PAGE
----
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The current darling of the craft beer (and homebrew) world, New England IPA (NEIPA) requires copious amounts of late hop additions, but there is a lot more to making a world class


Brewing with Corn

Since the late 1970s the craft beer movement has been growing among both brewers and consumers based on the desire to drink something besides mass-market macro-brewed lagers. These light, flavorless beers often


The overall impression for the style is refreshing, often dry and somewhat crisp, highly carbonated, with a bready wheat flavor and a complementary hop character.


It’s planting season again. BYO’s hop gardener offers some ways to make this year’s crop healthier and more productive.


Updated May 28, 2020 Homebrew News Working Together For Everyone The current COVID-19 crisis can seem overwhelming at times. But despite all the pain and hardships that folks are going through, there


Brewers put a lot of faith in their instruments . . . but are they testing them? The Wiz answers several questions on this. He also covers adjusting alkalinity in reverse osmosis water.


In the “Mail” of the December 2019 issue of BYO, the question was asked “Does fermentation really strip hop volatiles?” This question piqued my interest as a homebrewer and analytical chemist.  The


To brew like a Belgian, you sometimes need to break the (English and German) rules. Here are some great techniques to add a little Belgian to your brewing life.


Build your own tap handles and show off your labels.


History According to Randy Mosher’s book Radical Brewing, fruit beer is both an ancient and modern 20th century invention. He notes that ancient Egyptians referred to the use of dates and pomegranates,


Altbier is the famed beer of Düsseldorf that translates to “old beer” in English. But this old beer is nothing like an English old ale. Learn its distinguishing traits and pointers to brew one.


In the beginning, fermentation was a mystery. We now know that the conversion of fermentable carbohydrates into ethanol and carbon dioxide is accomplished by Saccharomyces cerevisiae (or Saccharomyces pastorianus if we’re talking


Ask Mr. Wizard

I can’t seem to find any information that I feel like I can trust on the amount of priming sugar to use if I cold crash my homebrew. I have heard you need less priming sugar, but the calculations I’ve seen haven’t been reliable. Also some say not to worry and it might take a little longer to carbonate. This is probably the most confusing thing I have tried to get info on in almost two years of homebrewing. I don’t keg yet, which really makes it worse because it seems like most people offering knowledge do. I’m just scared of getting bottle bombs or 48 flat beers.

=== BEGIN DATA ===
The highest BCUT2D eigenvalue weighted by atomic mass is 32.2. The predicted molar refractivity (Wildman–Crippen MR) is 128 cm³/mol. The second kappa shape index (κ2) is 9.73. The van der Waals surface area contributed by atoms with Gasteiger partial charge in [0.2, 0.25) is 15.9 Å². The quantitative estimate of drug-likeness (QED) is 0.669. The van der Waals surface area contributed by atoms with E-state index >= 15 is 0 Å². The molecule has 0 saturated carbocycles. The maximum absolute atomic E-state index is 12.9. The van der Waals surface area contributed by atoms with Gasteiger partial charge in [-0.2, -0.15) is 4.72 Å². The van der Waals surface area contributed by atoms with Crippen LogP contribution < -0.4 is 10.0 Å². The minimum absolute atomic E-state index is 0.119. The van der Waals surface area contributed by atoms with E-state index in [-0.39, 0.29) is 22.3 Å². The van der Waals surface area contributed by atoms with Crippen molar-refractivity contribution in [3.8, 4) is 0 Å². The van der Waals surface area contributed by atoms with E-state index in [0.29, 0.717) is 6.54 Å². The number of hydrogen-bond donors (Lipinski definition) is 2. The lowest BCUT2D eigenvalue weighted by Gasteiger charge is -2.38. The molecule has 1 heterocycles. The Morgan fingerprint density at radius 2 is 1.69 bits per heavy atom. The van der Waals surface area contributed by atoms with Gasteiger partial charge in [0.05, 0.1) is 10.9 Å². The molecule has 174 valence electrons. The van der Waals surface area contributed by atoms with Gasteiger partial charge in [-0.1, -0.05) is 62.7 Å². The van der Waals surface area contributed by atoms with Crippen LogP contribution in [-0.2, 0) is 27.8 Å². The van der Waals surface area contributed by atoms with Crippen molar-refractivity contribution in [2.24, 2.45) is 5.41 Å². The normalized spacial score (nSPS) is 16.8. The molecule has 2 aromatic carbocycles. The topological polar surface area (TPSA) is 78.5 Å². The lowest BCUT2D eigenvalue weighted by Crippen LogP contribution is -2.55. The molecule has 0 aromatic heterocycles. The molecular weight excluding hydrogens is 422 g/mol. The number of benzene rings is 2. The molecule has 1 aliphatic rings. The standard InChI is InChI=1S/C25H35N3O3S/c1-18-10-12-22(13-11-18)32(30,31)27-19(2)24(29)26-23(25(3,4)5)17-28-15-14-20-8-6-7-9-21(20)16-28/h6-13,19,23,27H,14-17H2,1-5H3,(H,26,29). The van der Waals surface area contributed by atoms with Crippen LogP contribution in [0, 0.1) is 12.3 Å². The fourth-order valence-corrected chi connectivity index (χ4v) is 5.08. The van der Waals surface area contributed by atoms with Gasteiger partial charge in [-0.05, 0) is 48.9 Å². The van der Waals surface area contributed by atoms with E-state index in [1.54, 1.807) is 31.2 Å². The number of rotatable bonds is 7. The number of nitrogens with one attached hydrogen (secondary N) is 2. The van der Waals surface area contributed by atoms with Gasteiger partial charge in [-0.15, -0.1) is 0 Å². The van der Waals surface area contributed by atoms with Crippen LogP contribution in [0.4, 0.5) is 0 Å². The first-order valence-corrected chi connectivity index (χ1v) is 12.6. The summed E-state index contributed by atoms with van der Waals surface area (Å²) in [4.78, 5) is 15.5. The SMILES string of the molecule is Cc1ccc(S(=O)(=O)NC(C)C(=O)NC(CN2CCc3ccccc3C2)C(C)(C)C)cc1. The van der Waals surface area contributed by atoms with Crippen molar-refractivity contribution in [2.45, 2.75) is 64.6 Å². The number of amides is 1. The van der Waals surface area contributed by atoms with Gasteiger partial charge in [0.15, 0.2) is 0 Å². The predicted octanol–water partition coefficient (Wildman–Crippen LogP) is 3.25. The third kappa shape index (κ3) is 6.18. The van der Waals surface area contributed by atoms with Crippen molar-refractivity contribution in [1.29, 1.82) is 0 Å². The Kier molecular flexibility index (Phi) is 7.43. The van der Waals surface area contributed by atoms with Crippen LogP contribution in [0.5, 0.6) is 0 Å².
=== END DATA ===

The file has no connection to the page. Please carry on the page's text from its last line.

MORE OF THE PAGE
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Welcome to the Brew Your Own Community

Hi! I'm Brad, Publisher of Brew Your Own. Our mission is to deliver well-researched homebrewing information in a clear way to help people pursue their passion for making great beer at home. We try to be informative without being intimidating. This is, after all, a hobby not a job. So, we give you scientifically-sound information in an entertaining format that never loses sight of the how-to mission we have. We want to give you the skills to craft great beer at home. That's why we not only publish proven recipes, but we also write about common brewing problems (Ask Mr. Wizard) and provide you with information, tips, DIY projects, and techniques so you can make your own world-class beer. For over two decades Brew Your Own magazine has earned the respect of homebrewers worldwide with our mix of how-to content in the hobby's largest paid circulation publication. Digital members now have access to thousands of these tested and reviewed recipes, techniques, and projects and complete access to recent and current issues of Brew Your Own magazine as well as our Special Issue library. The majority of this updated homebrewing content is being released digitally here for the first time to our digital members. I don't think you'll find homebrewing content of this quality and authority anywhere else online. We'd love to have you join us as a member!

Cheers, Brad Ring
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